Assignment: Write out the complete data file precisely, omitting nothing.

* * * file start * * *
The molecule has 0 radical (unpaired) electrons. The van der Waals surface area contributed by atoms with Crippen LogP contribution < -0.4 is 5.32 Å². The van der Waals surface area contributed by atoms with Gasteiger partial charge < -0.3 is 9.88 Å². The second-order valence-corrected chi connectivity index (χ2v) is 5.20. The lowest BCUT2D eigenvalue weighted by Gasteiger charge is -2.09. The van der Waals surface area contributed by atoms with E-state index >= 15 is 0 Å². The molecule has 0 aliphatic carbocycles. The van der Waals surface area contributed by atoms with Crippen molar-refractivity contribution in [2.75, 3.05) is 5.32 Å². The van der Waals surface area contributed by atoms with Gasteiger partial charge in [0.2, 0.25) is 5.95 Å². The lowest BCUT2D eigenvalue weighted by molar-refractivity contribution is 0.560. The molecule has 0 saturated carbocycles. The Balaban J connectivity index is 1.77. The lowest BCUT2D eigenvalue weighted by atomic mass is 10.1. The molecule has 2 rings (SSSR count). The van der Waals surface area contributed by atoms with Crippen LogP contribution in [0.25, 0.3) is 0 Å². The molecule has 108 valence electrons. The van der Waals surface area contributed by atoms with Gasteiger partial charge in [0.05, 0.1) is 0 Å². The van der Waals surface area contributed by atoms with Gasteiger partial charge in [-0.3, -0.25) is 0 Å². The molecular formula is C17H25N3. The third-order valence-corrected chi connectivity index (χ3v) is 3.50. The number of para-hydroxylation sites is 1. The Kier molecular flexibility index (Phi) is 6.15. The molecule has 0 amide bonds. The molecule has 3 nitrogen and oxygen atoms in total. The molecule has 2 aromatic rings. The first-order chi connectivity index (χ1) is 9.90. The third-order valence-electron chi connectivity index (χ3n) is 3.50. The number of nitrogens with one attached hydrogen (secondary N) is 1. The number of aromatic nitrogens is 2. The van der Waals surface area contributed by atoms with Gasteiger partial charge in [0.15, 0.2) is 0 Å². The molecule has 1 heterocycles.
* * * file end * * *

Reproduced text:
The molecule has 0 radical (unpaired) electrons. The van der Waals surface area contributed by atoms with Crippen LogP contribution < -0.4 is 5.32 Å². The van der Waals surface area contributed by atoms with Gasteiger partial charge < -0.3 is 9.88 Å². The second-order valence-corrected chi connectivity index (χ2v) is 5.20. The lowest BCUT2D eigenvalue weighted by Gasteiger charge is -2.09. The van der Waals surface area contributed by atoms with E-state index >= 15 is 0 Å². The molecule has 0 aliphatic carbocycles. The van der Waals surface area contributed by atoms with Crippen molar-refractivity contribution in [2.75, 3.05) is 5.32 Å². The van der Waals surface area contributed by atoms with Gasteiger partial charge in [0.2, 0.25) is 5.95 Å². The lowest BCUT2D eigenvalue weighted by molar-refractivity contribution is 0.560. The molecule has 0 saturated carbocycles. The Balaban J connectivity index is 1.77. The lowest BCUT2D eigenvalue weighted by atomic mass is 10.1. The molecule has 2 rings (SSSR count). The van der Waals surface area contributed by atoms with Crippen LogP contribution in [0.25, 0.3) is 0 Å². The molecule has 108 valence electrons. The van der Waals surface area contributed by atoms with Gasteiger partial charge in [0.05, 0.1) is 0 Å². The van der Waals surface area contributed by atoms with Gasteiger partial charge in [-0.3, -0.25) is 0 Å². The molecular formula is C17H25N3. The third-order valence-corrected chi connectivity index (χ3v) is 3.50. The number of para-hydroxylation sites is 1. The Kier molecular flexibility index (Phi) is 6.15. The molecule has 0 amide bonds. The molecule has 3 nitrogen and oxygen atoms in total. The molecule has 2 aromatic rings. The first-order chi connectivity index (χ1) is 9.90. The third-order valence-electron chi connectivity index (χ3n) is 3.50. The number of nitrogens with one attached hydrogen (secondary N) is 1. The number of aromatic nitrogens is 2. The van der Waals surface area contributed by atoms with Gasteiger partial charge in [0.15, 0.2) is 0 Å². The molecule has 1 heterocycles.